In the case at bar, while Howell has demonstrated Berling’s control over Westview and his other entities, but the conduct complained of does not rise to the level of fraud, illegality or unlawfulness. A careful review of the record discloses that Westview has merely failed to pay an entity debt. The facts are that Westview purchased a tract of land for approximately $287,000. Westview, presumably through Berling, secured a loan in the amount of $1,000,000 from Bank of Kentucky to develop the property. Berling further loaned over $485,000 to Westview, personally and through other entities, some controlled by Berling and others not controlled. The property in question is still owned by Westview. While this development has not quite panned out as planned, and Howell's preference is to be paid a little more promptly, it has a judgment which can undoubtedly be domesticated in Ohio. And, presumably, Howell exercised diligence in maintaining its security in the property by resort to Ohio’s mechanic’s lien statute. Ohio Rev. Code Ann. §§ 1311.01-1311.22.No Piercing Even if Kentucky Law Applied
Having disposed of the case under the properly applicable Ohio law, the court went on to consider whether the result would be any different were Kentucky law applied, ultimately determining it would not. While obviously dicta, the Court of Appeals summarized the expanded test set forth in Inter-Tel Technologies, Inc. v. Linn Station Properties, LLC, 360 S.W.3d 152 (Ky. 2012), observing:
Again, Howell has established its present inability to collect a debt owed. It has not established fraud or unjust enrichment of the type demonstrated in Inter-Tel., i.e., the “squirrel[ing of] assets into a liability-free corporation while heaping liabilities upon an asset-free corporation [.]” Id. The record does not disclose that Berling siphoned money or assets out of Westview. To the contrary, Berling put money into Westview, primarily his own, in the form of unsecured loans. As noted, Westview has assets in the form of a real estate development, and Howell, as a judgment creditor of Westview, will presumably be able to collect its judgment, with interest, as and when Westview’s property in Ohio is sold.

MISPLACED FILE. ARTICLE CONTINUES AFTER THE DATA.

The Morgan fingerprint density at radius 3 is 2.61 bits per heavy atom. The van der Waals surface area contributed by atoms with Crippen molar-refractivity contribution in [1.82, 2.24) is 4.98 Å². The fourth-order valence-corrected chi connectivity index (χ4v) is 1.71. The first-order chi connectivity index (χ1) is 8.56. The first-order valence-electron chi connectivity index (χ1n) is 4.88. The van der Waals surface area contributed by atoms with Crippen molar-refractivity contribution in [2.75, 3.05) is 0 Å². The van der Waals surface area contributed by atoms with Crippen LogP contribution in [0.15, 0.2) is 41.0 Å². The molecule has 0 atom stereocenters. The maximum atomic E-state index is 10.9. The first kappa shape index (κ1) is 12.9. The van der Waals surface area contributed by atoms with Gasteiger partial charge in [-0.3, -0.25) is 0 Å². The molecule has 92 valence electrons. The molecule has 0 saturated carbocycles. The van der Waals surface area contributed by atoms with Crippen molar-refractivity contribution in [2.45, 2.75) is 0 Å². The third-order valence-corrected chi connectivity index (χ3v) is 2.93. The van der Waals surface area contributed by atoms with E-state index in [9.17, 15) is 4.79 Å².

Piercing Kentucky LLCs
The Court of Appeals, in a footnote, observed that “No reported Kentucky decision discusses the piercing of an LLC entity.” While the aspects of this decisions applying the Inter-Tel analysis to these facts is obviously dicta, the Court of Appeals has at minimum undercut the validity of its statement. Rather, it might have been more accurate for it to state that “Prior to this decision, no reported Kentucky decision discussing the piercing of an LLC.” Regardless, this statement obviously ignored (perhaps further evidencing its consignment to the dustbin of history?) the decision rendered in Rednour Properties, LLC v. Spangler Roofing Services, LLC, 2011 WL 2535330 (Ky. App. 2011). Still, it bears noting that in an unpublished trial court ruling written by now Justice Abramson of the Kentucky Supreme Court, it was stated that:
While it is true that the foregoing represents the law with respect to the liability of corporate officers and shareholders, equity and fairness require that those same theories of liability [piercing and personal responsibility for personally committed torts] should extend to managers and members of limited liability companies as well.
Fabing v. E Concepts, LLC, Jef. Cir. Ct. (Div. 3) No. 01-CI-06835, Order Granting Plaintiff’s Motion for Partial Summary Judgment entered June 9, 2003 (emphasis in original).
Obviously, much more remains to be done with respect to clarifying how the Inter-Tel analysis will be applied to LLCs.